‘Game changer’ tool for Luxury Lodges of Australia

Value proposition of collection's 19 members goes beyond just great rooms

Luxury Lodges of Australia says its online lodge availability calendar has proven a ‘game changer’ for customers and travel advisors, and is encouraging the trade to utilise the multitude of resources available on the collection’s website.

With availability at the 19 properties that make up the Luxury Lodges of Australia often hard to get, the Lodge Availability Calendar is a useful tool that can assist travel advisors when planning their clients’ next holiday.

Initially rolled out in March last year, the tool connects with a live availability feed from most member properties. The remainder update it regularly. The stable includes Emirates One&Only Wolgan Valley, qualia; Saffire Freycinet, Capella Lodge, Lizard Island and Bamurru Plains.

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Penny Rafferty, Executive Chair of Luxury Lodges of Australia said the calendar was developed to aid travellers who were tied to specific travel dates, a specific lodge or “just really desperately needed to get away and have a lodge experience”.

The colour-coded Availability Calendar on LLOA’s website is simple to use. Green means available, pink means unavailable, and orange means check with the lodge direct.

“For people with fixed dates, it made it very easy to determine which lodge to contact and not waste my time. Or if conversely, anyone was wanting to book a specific lodge because that’s the place they want to go – on the reef, or in the rainforest, or in the desert – then they can scan it and base their decision on when there’s availability,” Rafferty explained to LATTE.

Rafferty said the calendar has taken the complexity out of trip planning, in particular, for overseas travel advisors developing itineraries for their clients coming to Australia.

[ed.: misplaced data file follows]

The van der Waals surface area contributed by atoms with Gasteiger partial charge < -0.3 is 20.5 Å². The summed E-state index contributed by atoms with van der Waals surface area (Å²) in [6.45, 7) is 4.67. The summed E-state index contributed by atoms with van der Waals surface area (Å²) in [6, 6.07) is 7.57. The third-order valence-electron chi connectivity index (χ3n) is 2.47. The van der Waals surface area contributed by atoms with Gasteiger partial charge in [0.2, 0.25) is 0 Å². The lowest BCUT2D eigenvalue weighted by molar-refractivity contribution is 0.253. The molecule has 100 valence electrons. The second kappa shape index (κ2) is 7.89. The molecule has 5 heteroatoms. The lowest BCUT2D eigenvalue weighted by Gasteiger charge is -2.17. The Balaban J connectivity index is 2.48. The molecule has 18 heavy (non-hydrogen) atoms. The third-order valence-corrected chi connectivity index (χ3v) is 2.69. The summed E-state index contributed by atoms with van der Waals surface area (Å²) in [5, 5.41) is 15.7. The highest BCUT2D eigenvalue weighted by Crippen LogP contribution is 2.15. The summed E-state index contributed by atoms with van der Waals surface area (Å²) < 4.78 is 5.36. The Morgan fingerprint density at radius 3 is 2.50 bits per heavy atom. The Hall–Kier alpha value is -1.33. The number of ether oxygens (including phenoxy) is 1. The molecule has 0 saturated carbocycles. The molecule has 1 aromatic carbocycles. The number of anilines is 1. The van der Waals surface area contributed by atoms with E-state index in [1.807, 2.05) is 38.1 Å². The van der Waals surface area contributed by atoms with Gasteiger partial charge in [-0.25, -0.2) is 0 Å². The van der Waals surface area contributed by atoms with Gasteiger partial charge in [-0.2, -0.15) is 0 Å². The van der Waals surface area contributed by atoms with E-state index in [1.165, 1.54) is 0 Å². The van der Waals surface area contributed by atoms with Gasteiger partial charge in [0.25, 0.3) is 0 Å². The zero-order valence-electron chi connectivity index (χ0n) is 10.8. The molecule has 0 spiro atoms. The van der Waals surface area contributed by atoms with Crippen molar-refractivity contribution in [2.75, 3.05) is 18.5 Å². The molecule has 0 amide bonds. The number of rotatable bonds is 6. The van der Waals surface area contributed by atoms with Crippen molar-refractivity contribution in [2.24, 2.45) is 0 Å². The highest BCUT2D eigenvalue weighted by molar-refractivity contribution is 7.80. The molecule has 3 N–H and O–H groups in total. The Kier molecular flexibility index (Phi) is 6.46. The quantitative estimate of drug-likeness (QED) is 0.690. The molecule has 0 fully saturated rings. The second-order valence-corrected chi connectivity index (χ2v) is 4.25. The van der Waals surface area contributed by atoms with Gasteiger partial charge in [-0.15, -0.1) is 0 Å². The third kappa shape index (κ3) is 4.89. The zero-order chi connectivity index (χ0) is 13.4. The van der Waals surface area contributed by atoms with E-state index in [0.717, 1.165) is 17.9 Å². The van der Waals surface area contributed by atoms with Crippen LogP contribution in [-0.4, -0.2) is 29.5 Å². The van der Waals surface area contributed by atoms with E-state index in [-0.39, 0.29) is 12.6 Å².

Pre-COVID, around 35%-40% of business across the 19 member properties was inbound visitors. The USA was the single largest international market, accounting for around 47% of sales. The UK/Europe had a 42% slice of inbound sales, with the rest a mix of markets from Canada, Hong Kong, Singapore, Japan, China and a smattering from around the world.

Penny Rafferty, Executive Chair, Luxury Lodges of Australia

Rafferty said the Lodges traditionally tended to have a strong international market, varying depending on the particular property. Bearing in mind some lodges would have as much as 80% international market, while others may be more domestic dominated.

Lake House, Daylesford

Tools and resources

The LLOA website has an array of other tools designed to make life easier for luxury travel advisors, such as downloadable image and video galleries, suggested itineraries encompassing multiple properties, property conservation and environmental sustainability initiatives, frequently asked questions, news updates and more.

“It’s a one-stop-shop for travel advisors and anyone planning to promote or sell the lodges and where all their questions can be answered,” Rafferty said.